UK manufacturing output at highest since 2014
According to the report, the UK Manufacturing purchasing managers' index (PMI) surged to 55.4 in September, up from 53.4 in August, and above expectations of 52.1.
A figure above 50 indicates expansion. The PMI dropped to 48.3 in July, the first month after Britain voted to leave the European Union.
Growth was led by the consumer goods sector, where output rose at the quickest pace in eighteen months, the report said.
"The rebound over the past two months has been encouragingly strong, and puts the sector on course to provide a further positive contribution to GDP in the third quarter," said Rob Dobson, senior economist at IHS Markit.
The manufacturing sector growth encouraged companies to take on additional staff during September. Employment rose for the second straight month, after declining throughout the earlier part of the year.
Export orders jumped at their fastest rate since January 2014 as the weak pound was helping UK firms sell their goods overseas.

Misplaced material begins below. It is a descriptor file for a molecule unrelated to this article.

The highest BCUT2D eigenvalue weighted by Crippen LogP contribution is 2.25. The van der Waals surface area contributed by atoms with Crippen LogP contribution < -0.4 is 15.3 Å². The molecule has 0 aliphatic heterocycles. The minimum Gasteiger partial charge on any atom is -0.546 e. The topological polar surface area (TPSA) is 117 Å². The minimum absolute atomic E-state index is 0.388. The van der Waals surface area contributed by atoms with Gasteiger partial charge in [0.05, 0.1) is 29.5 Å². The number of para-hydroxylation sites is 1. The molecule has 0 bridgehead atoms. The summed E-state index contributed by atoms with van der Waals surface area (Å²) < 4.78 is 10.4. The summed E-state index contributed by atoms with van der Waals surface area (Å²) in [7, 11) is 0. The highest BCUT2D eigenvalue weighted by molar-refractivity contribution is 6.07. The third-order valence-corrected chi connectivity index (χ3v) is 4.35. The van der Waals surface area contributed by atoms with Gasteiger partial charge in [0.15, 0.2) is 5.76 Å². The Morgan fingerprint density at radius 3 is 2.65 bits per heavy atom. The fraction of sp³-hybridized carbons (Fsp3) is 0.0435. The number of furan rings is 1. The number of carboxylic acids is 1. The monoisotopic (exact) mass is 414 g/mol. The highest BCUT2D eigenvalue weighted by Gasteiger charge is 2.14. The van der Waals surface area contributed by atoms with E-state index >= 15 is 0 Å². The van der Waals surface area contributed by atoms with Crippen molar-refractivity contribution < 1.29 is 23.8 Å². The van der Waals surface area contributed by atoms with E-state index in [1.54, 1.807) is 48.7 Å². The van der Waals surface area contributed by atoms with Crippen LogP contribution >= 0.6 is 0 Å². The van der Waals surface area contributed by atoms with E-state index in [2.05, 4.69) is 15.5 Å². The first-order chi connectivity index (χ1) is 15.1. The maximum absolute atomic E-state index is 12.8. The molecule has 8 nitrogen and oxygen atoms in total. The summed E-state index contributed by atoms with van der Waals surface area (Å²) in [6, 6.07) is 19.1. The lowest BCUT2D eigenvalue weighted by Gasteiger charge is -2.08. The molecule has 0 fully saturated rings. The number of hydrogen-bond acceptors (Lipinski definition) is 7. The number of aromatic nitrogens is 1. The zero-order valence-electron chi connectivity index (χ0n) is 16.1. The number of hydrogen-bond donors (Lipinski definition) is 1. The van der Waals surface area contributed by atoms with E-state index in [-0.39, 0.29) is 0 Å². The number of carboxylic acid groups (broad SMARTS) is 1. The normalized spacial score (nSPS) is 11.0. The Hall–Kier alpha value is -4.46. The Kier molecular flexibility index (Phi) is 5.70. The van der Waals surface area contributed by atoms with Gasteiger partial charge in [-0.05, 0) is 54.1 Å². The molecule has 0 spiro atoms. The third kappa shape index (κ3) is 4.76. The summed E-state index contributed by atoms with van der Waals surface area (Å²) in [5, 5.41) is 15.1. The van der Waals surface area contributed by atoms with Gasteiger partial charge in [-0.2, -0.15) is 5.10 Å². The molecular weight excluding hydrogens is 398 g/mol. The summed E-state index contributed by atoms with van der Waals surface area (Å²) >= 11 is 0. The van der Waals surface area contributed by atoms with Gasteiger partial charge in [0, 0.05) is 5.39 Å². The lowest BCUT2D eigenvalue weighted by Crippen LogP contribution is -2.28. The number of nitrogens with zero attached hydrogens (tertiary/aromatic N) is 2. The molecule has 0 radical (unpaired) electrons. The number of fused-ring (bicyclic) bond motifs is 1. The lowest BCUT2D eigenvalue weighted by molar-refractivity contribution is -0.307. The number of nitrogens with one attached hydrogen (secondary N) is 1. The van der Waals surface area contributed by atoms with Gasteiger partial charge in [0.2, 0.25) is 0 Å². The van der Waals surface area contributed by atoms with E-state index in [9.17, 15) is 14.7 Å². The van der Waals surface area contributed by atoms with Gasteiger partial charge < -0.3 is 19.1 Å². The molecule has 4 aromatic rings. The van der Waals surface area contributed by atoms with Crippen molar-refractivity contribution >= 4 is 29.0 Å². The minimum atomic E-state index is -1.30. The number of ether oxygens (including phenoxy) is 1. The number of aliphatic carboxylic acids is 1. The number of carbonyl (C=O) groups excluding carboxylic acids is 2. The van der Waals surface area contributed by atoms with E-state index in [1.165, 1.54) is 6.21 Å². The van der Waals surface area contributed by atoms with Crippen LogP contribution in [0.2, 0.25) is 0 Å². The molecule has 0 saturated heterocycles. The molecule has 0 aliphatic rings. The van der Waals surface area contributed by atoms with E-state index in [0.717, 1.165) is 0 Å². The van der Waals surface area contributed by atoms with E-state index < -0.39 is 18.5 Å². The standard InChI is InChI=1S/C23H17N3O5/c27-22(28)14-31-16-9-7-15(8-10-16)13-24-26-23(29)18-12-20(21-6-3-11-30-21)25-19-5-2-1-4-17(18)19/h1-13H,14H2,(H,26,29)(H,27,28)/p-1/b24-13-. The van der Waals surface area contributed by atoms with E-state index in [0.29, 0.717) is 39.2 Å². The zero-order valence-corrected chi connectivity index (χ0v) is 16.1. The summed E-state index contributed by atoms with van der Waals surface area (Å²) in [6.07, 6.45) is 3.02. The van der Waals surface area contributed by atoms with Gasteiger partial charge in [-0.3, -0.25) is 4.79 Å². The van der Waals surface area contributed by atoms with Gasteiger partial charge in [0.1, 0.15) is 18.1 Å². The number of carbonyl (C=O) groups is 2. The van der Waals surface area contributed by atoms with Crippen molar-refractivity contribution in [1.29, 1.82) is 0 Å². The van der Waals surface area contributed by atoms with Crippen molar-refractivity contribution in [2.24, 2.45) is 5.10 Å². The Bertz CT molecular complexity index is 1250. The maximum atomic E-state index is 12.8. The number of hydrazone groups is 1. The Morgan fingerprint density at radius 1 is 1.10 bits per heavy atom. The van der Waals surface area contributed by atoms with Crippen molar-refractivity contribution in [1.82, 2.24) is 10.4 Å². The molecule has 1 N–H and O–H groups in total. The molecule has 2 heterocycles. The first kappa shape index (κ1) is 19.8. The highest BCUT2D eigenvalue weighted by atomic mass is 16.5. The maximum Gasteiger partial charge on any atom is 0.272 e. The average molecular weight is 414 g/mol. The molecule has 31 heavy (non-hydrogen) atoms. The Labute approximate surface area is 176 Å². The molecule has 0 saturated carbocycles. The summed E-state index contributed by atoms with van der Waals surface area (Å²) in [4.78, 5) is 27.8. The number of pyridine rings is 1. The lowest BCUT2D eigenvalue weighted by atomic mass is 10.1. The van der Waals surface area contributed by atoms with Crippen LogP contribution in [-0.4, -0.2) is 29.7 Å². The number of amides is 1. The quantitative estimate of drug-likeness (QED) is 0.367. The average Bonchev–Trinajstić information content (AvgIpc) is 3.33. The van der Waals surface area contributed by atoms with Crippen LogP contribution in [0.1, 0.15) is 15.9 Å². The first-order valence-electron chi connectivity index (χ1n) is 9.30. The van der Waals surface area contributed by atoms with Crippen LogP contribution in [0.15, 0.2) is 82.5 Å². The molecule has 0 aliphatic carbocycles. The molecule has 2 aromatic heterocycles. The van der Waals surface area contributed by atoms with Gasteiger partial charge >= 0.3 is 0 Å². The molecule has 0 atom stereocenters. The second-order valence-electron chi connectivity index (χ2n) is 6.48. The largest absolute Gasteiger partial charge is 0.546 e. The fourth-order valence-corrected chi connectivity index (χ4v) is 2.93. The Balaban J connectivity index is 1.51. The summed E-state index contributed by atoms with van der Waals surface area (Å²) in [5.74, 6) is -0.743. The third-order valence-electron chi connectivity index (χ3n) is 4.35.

“The weak sterling exchange rate remained the prime growth engine, driving higher new orders from Asia, Europe, the USA and a number of emerging markets,” said Dobson.
David Noble of the Chartered Institute of Procurement & Supply said in addition to the weak British currency “it was largely domestic orders that fueled the rise in overall activity.”
A weakening of the pound, however, also increased the cost of goods imported into the UK, pushing up firms' costs "at a double-digit annual rate," the report showed.
Sterling slid to a three-decade low on Monday as fears of a ‘hard’ Brexit intensified following Prime Minister Theresa May’s pledge to formally start the country’s exit from the EU by the end of March 2017.